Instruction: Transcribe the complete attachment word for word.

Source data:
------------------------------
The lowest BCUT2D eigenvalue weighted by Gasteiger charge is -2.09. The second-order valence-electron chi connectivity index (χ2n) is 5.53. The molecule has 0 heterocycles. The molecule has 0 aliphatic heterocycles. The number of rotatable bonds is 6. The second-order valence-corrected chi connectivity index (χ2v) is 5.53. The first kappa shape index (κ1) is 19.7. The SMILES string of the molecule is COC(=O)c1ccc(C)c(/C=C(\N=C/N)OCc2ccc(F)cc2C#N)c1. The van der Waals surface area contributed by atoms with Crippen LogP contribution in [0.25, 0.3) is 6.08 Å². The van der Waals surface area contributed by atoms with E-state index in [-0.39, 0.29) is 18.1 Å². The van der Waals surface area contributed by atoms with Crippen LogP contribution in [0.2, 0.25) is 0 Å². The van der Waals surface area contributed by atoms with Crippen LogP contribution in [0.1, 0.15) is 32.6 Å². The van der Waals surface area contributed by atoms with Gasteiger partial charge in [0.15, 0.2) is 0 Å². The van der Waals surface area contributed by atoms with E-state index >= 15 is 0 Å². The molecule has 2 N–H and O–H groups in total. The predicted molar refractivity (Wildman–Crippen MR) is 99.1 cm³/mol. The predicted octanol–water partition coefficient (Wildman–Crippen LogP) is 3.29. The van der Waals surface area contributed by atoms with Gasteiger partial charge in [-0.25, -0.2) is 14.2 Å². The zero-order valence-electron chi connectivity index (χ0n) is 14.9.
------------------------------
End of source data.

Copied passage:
The lowest BCUT2D eigenvalue weighted by Gasteiger charge is -2.09. The second-order valence-electron chi connectivity index (χ2n) is 5.53. The molecule has 0 heterocycles. The molecule has 0 aliphatic heterocycles. The number of rotatable bonds is 6. The second-order valence-corrected chi connectivity index (χ2v) is 5.53. The first kappa shape index (κ1) is 19.7. The SMILES string of the molecule is COC(=O)c1ccc(C)c(/C=C(\N=C/N)OCc2ccc(F)cc2C#N)c1. The van der Waals surface area contributed by atoms with Crippen LogP contribution in [0.25, 0.3) is 6.08 Å². The van der Waals surface area contributed by atoms with E-state index in [-0.39, 0.29) is 18.1 Å². The van der Waals surface area contributed by atoms with Crippen LogP contribution in [0.2, 0.25) is 0 Å². The van der Waals surface area contributed by atoms with Crippen LogP contribution in [0.1, 0.15) is 32.6 Å². The van der Waals surface area contributed by atoms with Gasteiger partial charge in [0.15, 0.2) is 0 Å². The van der Waals surface area contributed by atoms with E-state index >= 15 is 0 Å². The molecule has 2 N–H and O–H groups in total. The predicted molar refractivity (Wildman–Crippen MR) is 99.1 cm³/mol. The predicted octanol–water partition coefficient (Wildman–Crippen LogP) is 3.29. The van der Waals surface area contributed by atoms with Gasteiger partial charge in [-0.25, -0.2) is 14.2 Å². The zero-order valence-electron chi connectivity index (χ0n) is 14.9.